Wednesday, July 2, 2008

The Strangerer

Here's the problem with seeing shows so late in the run: I don't have proper time to recommend them to other people. Any weekend bloggers may have noticed that The Strangerer landed on my Best of the Best for a whopping two days before it closed and was gone forever (or at least to New York -- where I still name it Best of the Best.)

The Strangerer was one of those experiences where I had a physical reaction to theatre. It doesn't happen often, and when it does it usually manifests itself in the weeping, convulsing vein. (See Lookingglass Alice, the latest Best of the Best addition) After The Strangerer, I was shaky and unsettled. I couldn't breathe quite so deeply as I would have liked and I kinda wanted to huddle in a corner and gather my bearings. But, despite how it may sound, I didn't find it to be a reaction of fear or dismay. I'm not entirely sure how exactly it would qualify other than being extremely and deeply real.

I remember the first time I read The Stranger. It was my entry point into the Existentialist line of thought and a bit of a life-changing event. (It wasn't long after that I discovered Nietzsche, also earth-shattering.) Mickle Maher (who, with apologies to Marisa, Emily, and Tracy, now without a doubt gets my vote for best Chicago playwright) has taken the bleakness and the freedom and the intertwining of the two from Meursault and settled them onto Bush. The brilliance of the piece, however, is the completely earnest nature in which he does so. This is not parody, this is not satire. This is hardly a comedy; it is, of course, but only in the deepest, darkest sense, the sense that everything is a comedy inasmuch that everything is held to far more importance than it holds. By applying the vision of Meursault to Bush, Maher makes sense of Bush (or at least a possibility of sense) and in front of an urban theatre crowd no less -- a group that one can all but guarantee isn't nearly as interested in making sense of Bush as they are in making fun of him.

As the play moves on, it becomes more and more unsettling as we realize that we are not simply seeing Bush as Meursault, we are watching Bush make the very same existential realizations in front of us. And then, as Bush relays a harrowing story of his witnessing an actual child killed on stage in a production of Who's Afraid of Virginia Woolf?, we know that the only rational conclusion to a show so hyper-aware of its theatricality is the irrational one -- the on stage murder of the actor playing Jim Lehrer. Of course, it's not going to happen. Of course. But couldn't it? Why not? Would it really matter? And then Jim Lehrer leaves. And Bush follows him out. And Kerry keeps talking to us, more or less explaining to us the murder that is happening in the lobby. And I wanted to leave; I wanted to see the murder, not hear about it. I was seconds from actually getting up to see, Vivian Girls-style, what was happening in the lobby. I think the only thing that kept me was the possibility that what I would have walked into was an actual murder. The ideas presented were that palpable.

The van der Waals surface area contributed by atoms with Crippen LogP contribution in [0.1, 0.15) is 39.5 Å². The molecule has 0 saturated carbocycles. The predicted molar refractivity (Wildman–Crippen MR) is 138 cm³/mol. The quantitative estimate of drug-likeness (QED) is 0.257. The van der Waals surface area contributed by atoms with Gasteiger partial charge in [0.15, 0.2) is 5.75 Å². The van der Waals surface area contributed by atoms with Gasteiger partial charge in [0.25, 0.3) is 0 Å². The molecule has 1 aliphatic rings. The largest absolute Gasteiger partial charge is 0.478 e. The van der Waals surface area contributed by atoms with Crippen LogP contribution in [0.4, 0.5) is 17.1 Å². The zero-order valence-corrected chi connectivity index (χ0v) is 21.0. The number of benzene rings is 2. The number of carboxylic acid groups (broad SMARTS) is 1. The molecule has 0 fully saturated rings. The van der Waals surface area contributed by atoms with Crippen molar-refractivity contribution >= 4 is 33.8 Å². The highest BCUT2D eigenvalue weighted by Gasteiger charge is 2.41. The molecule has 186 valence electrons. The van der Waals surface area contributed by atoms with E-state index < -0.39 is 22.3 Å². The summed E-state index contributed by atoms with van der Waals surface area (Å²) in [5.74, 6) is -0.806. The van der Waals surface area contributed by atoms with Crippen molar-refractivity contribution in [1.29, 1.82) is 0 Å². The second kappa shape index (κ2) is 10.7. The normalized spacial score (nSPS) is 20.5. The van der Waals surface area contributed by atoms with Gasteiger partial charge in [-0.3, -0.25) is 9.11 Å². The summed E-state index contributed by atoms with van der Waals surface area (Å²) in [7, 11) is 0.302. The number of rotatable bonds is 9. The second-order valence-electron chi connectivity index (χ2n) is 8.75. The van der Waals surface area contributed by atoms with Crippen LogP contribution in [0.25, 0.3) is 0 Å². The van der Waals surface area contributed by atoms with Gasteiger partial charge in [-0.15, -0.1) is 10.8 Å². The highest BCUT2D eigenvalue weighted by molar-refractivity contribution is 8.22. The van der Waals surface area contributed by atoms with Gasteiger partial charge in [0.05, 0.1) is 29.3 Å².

I have to cut this short even now, because I know that I'm doing a horrible job of relaying my thoughts. Which I credit to Maher: it's the same difficulty I have relaying the connection I feel to Existentialism and the work of Camus and Nietzsche and the like. I've known a couple of people in my life who simply connect to the ideas in the same manner, and it's almost unspoken; we're just aware that there is a deeper vein between us. I'd like to have a sit down with Maher sometime, because I don't see how a piece this natural could come from someone not in on it.

Go see it if you're in New York. That's about all I can say.


I moved on Monday. So that's done. Now I need a job. Anyone? I'm capable.


This week's schedule is a relaxed holiday weekend: tonight is Cirque du Soleil's Kooza, tomorrow is Griffin's Be More Chill, and Saturday is BackStage's Bloody Bess.


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